Source Pravda.Ru

North Korean Ambassador denies U.S. statements about Pyongyang's uranium enrichment program

North Korean Ambassador to Moscow Pak Ui Chun has disproved the United States' statements saying Pyongyang resumed its program of uranium enrichment.

Addressing a press conference in Moscow, the ambassador denied Washington's assertions that North Korea had admitted the existence of the aforementioned program during the recent visit to Pyongyang of the US special envoy James Kelly. According to his words, Kelly was only told, "unambiguously," that, what with the growing nuclear threat on the part of the USA, "the Democratic People's Republic of Korea was fully entitled to possess not only nuclear weapons but also mightier arms with the purpose of defending its sovereignty and the right to survive." Pak Ui Chun stressed that the USA had been unable to "furnish proof" that North Korea had resumed its uranium enrichment program - that had been the answer given to James Kelly before his return to the USA.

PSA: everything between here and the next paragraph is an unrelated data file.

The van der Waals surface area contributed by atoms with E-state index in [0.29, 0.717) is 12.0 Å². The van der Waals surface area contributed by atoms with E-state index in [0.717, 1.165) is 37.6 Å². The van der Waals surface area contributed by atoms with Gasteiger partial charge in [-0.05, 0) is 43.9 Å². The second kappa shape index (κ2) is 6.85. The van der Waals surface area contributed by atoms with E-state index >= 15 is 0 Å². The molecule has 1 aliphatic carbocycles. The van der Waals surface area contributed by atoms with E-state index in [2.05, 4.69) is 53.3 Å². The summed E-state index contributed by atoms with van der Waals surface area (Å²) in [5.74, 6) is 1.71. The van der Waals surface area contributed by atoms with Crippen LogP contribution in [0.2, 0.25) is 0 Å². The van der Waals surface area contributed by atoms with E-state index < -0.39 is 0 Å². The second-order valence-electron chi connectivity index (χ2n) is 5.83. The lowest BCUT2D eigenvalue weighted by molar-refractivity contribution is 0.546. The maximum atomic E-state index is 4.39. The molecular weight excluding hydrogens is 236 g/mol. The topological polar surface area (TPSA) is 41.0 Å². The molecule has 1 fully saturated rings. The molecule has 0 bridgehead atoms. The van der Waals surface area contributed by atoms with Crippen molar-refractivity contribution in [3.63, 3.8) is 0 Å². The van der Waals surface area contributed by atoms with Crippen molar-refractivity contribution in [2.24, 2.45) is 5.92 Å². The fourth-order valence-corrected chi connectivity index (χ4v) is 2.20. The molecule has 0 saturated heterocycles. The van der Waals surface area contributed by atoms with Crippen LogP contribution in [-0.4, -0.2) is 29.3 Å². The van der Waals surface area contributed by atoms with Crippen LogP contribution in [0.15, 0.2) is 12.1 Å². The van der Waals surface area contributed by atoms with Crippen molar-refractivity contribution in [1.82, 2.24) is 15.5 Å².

Comments
Putin dislikes the idea of US army bases coming to Kuril Islands
Russians lose faith in their future, get ready for worse
Capital outflow from Russia sets new records
Malaysia complains of faulty Russian Sukhoi Su-30 fighter jets
Putin dislikes the idea of US army bases coming to Kuril Islands
Men's presence in maternity wards during childbirth considered shameful in Russia
Macron challenges Trump. French independence and croissants at stake
Russia’s sanctions against Ukraine send message to Washington
Russia sells arms to Asia to maintain peace in the world
The Amazon and the New Conquistadores
Putin's three days in Singapore mark Russia's major geopolitical changes since 2000
Castro sued over alleged torture
Macron challenges Trump. French independence and croissants at stake
Castro sued over alleged torture
Malaysia complains of faulty Russian Sukhoi Su-30 fighter jets
Castro sued over alleged torture
Castro sued over alleged torture
Putin dislikes the idea of US army bases coming to Kuril Islands
Castro sued over alleged torture
Putin's three days in Singapore mark Russia's major geopolitical changes since 2000
Putin's three days in Singapore mark Russia's major geopolitical changes since 2000